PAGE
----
Williams, Russell Alan
March 2010
Canadian Foreign Policy (CFP);2010, Vol. 16 Issue 1, p17
Academic Journal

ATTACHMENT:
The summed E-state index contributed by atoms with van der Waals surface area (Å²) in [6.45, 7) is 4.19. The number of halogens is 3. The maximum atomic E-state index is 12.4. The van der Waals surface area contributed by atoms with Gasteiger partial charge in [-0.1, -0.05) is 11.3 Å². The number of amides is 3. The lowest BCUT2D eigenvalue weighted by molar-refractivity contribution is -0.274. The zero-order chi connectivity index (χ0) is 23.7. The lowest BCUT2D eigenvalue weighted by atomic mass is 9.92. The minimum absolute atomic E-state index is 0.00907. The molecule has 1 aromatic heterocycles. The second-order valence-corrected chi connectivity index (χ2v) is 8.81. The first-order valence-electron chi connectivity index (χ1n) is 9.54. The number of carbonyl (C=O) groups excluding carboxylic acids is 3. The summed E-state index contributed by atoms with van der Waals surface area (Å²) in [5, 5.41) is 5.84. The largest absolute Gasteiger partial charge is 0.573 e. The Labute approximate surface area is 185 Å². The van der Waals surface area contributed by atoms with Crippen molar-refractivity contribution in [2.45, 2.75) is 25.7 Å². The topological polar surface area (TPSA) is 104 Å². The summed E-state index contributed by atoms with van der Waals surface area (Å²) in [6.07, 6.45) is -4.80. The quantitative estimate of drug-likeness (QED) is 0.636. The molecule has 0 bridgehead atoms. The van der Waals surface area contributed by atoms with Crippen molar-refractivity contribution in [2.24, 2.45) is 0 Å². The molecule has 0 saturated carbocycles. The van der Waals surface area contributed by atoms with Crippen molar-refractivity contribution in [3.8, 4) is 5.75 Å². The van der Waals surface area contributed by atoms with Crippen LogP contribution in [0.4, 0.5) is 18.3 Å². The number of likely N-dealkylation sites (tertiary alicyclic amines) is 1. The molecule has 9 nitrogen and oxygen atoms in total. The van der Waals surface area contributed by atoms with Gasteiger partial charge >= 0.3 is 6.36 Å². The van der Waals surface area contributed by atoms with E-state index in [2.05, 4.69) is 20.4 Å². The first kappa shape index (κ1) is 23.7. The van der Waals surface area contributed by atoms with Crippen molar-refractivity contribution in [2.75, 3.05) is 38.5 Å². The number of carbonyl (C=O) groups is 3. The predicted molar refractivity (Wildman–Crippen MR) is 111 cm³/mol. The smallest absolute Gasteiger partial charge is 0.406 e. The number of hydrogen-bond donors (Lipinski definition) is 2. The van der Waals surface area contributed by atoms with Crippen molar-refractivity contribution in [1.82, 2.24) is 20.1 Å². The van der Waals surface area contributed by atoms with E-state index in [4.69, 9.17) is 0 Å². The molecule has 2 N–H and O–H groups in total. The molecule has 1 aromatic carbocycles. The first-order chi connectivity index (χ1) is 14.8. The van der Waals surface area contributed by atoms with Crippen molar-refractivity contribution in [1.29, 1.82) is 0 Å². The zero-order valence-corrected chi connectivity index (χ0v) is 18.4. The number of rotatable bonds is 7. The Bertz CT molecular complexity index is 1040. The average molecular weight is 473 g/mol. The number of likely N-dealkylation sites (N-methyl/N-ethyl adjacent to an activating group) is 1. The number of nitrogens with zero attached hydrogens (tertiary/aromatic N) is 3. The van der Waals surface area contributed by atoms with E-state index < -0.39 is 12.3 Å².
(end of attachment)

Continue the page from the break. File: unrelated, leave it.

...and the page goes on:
Given Canada's export dependence on American markets, Canadian trade officials have placed considerable emphasis on the Dispute Settlement Mechanism (DSM) of the World Trade Organization (WTO) in managing trade relations with the United States. By subjecting disputes to the DSM, officials hope to reduce the impact of the asymmetrical distribution of power between the two countries, ensuring that disputes are settled in accordance with the rules, rather than through bilateral negotiations in which settlements are driven by the relative power of the two nations. Most analysis has suggested that the DSM has been relatively successful in adjudicating trade disputes and that this has affected the nature of settlements. However, much of this analysis is based on problematic measures of success that do not examine the outcome of cases in sufficient detail to judge how effective the system really is. This paper explores the effectiveness of the DSM through an examination of the softwood lumber dispute-Lumber IV-arguing that, despite the common Canadian view that the system failed, the process was more effective than is recognized. The process worked, the problem for Canada is that WTO rules did not unequivocally support the Canadian position. This finding suggests that even in hard cases, the DSM is a successful arbiter of disputes.


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